Misperceptions, inconsistency, or insincerity will undermine your efforts to
keep a loyal and committed workforce, writes Terry Bragg in an online article.
Loyal and committed employees do better work than uncommitted employees.
Companies with committed employees do better financially than companies with
uncommitted workers. Yet fewer than half of the employees in today's workforce
feel committed to their employer.
Although many factors affect employees' commitment to their employers, three
contributors stand out as primary drivers: fairness, trust, and care and
concern for employees. They are also prerequisites for employee commitment and
loyalty. Four laws govern commitment and loyalty: the Law of Perception, the
Platinum Rule, the Law of Reciprocity, and the Law of Consistency.
The Law of Perception: Perception is reality. When it comes to commitment and
loyalty, employees' perceptions of their employer are reality and
misperceptions can devastate the workplace. To develop employee commitment and
loyalty, you must carefully manage perceptions.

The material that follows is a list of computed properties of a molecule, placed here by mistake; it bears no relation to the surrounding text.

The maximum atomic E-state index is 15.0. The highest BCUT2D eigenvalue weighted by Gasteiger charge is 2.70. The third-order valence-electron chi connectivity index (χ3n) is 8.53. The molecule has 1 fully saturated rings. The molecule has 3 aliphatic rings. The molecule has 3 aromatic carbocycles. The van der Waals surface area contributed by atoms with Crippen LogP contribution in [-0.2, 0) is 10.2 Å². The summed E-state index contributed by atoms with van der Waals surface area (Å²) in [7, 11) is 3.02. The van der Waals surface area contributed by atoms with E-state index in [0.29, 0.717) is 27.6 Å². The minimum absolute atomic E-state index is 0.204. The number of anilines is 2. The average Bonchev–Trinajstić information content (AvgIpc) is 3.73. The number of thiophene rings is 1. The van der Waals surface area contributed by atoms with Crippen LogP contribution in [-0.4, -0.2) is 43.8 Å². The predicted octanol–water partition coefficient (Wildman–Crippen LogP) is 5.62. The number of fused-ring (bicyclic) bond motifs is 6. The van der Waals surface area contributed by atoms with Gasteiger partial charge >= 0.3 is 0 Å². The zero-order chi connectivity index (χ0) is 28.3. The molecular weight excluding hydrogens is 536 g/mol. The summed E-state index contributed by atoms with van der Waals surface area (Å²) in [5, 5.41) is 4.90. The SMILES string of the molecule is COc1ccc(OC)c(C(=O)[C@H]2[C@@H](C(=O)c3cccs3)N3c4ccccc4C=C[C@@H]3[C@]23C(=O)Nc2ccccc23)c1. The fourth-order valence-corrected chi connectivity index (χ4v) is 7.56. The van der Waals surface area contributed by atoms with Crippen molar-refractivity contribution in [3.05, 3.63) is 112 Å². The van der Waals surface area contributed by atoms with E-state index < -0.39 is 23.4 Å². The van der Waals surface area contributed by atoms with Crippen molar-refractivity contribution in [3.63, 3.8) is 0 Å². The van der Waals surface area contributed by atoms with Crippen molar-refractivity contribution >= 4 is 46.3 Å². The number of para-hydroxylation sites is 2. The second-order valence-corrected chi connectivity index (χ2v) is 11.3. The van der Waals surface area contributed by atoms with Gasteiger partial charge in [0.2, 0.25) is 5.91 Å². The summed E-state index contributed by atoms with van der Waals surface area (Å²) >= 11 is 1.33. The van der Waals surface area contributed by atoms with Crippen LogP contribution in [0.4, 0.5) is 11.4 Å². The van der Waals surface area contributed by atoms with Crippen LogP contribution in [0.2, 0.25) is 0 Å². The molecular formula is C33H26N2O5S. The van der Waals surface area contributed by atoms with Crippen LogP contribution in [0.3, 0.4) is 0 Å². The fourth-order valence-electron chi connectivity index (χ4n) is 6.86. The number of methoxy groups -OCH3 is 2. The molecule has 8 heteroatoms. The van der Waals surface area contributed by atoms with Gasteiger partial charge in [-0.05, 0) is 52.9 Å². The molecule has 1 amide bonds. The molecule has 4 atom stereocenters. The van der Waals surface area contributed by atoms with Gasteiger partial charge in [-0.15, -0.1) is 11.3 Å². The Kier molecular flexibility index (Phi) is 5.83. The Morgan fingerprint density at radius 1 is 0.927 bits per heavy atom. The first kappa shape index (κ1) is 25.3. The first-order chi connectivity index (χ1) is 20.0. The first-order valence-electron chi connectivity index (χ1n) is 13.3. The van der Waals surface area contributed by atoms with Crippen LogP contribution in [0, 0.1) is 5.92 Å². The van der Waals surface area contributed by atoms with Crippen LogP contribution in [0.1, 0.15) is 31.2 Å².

The Platinum Rule: Treat people the way they want to be treated. The modern
workplace is not homogeneous. Everyone does not want the same things from their
employer or their work. Instead of treating people the way you want to be
treated, treat them the way they want you to treat them.
The Law of Reciprocity: You get what you sow. You get what you give. To get
commitment and loyalty from your employees, you must be committed and loyal to
your employees. Commitment and loyalty are two-way contracts between employees
The Law of Consistency: You must be consistent in how you treat your employees.
You build your reputation and maintain your credibility with consistent
behavior. A single perceived violation can damage employee loyalty and
commitment. Let's examine the three drivers of employee commitment and
The article offers further information on:
AplusA-online.de - Source: Stevenspublishing